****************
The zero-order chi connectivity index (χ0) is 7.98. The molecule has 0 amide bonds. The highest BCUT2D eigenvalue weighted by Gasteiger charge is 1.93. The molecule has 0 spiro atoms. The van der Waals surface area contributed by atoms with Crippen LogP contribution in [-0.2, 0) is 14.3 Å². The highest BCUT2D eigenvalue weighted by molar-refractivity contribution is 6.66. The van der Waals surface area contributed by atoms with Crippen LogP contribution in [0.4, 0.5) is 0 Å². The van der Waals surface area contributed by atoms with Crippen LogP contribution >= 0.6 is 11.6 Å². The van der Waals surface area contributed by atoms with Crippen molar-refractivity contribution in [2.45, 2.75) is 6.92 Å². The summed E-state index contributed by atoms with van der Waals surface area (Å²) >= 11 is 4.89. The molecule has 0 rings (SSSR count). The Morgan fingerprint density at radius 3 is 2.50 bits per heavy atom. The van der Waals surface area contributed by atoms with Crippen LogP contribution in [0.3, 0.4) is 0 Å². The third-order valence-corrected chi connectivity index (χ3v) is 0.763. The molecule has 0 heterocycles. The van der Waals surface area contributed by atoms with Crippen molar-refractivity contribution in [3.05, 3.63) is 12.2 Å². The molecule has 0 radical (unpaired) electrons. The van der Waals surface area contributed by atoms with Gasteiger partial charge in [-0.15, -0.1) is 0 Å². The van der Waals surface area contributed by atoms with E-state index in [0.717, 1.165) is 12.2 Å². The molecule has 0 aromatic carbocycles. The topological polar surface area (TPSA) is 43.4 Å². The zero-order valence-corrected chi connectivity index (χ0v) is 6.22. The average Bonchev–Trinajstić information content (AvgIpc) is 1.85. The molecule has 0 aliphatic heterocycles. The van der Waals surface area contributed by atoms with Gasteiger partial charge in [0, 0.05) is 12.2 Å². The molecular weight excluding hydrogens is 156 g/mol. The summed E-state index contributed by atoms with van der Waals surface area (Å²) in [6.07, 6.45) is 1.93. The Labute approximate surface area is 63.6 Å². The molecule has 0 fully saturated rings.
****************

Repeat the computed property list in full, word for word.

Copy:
The zero-order chi connectivity index (χ0) is 7.98. The molecule has 0 amide bonds. The highest BCUT2D eigenvalue weighted by Gasteiger charge is 1.93. The molecule has 0 spiro atoms. The van der Waals surface area contributed by atoms with Crippen LogP contribution in [-0.2, 0) is 14.3 Å². The highest BCUT2D eigenvalue weighted by molar-refractivity contribution is 6.66. The van der Waals surface area contributed by atoms with Crippen LogP contribution in [0.4, 0.5) is 0 Å². The van der Waals surface area contributed by atoms with Crippen LogP contribution >= 0.6 is 11.6 Å². The van der Waals surface area contributed by atoms with Crippen molar-refractivity contribution in [2.45, 2.75) is 6.92 Å². The summed E-state index contributed by atoms with van der Waals surface area (Å²) >= 11 is 4.89. The molecule has 0 rings (SSSR count). The Morgan fingerprint density at radius 3 is 2.50 bits per heavy atom. The van der Waals surface area contributed by atoms with Crippen LogP contribution in [0.3, 0.4) is 0 Å². The third-order valence-corrected chi connectivity index (χ3v) is 0.763. The molecule has 0 heterocycles. The van der Waals surface area contributed by atoms with Crippen molar-refractivity contribution in [3.05, 3.63) is 12.2 Å². The molecule has 0 radical (unpaired) electrons. The van der Waals surface area contributed by atoms with Gasteiger partial charge in [-0.15, -0.1) is 0 Å². The van der Waals surface area contributed by atoms with E-state index in [0.717, 1.165) is 12.2 Å². The molecule has 0 aromatic carbocycles. The topological polar surface area (TPSA) is 43.4 Å². The zero-order valence-corrected chi connectivity index (χ0v) is 6.22. The average Bonchev–Trinajstić information content (AvgIpc) is 1.85. The molecule has 0 aliphatic heterocycles. The van der Waals surface area contributed by atoms with Gasteiger partial charge in [0, 0.05) is 12.2 Å². The molecular weight excluding hydrogens is 156 g/mol. The summed E-state index contributed by atoms with van der Waals surface area (Å²) in [6.07, 6.45) is 1.93. The Labute approximate surface area is 63.6 Å². The molecule has 0 fully saturated rings.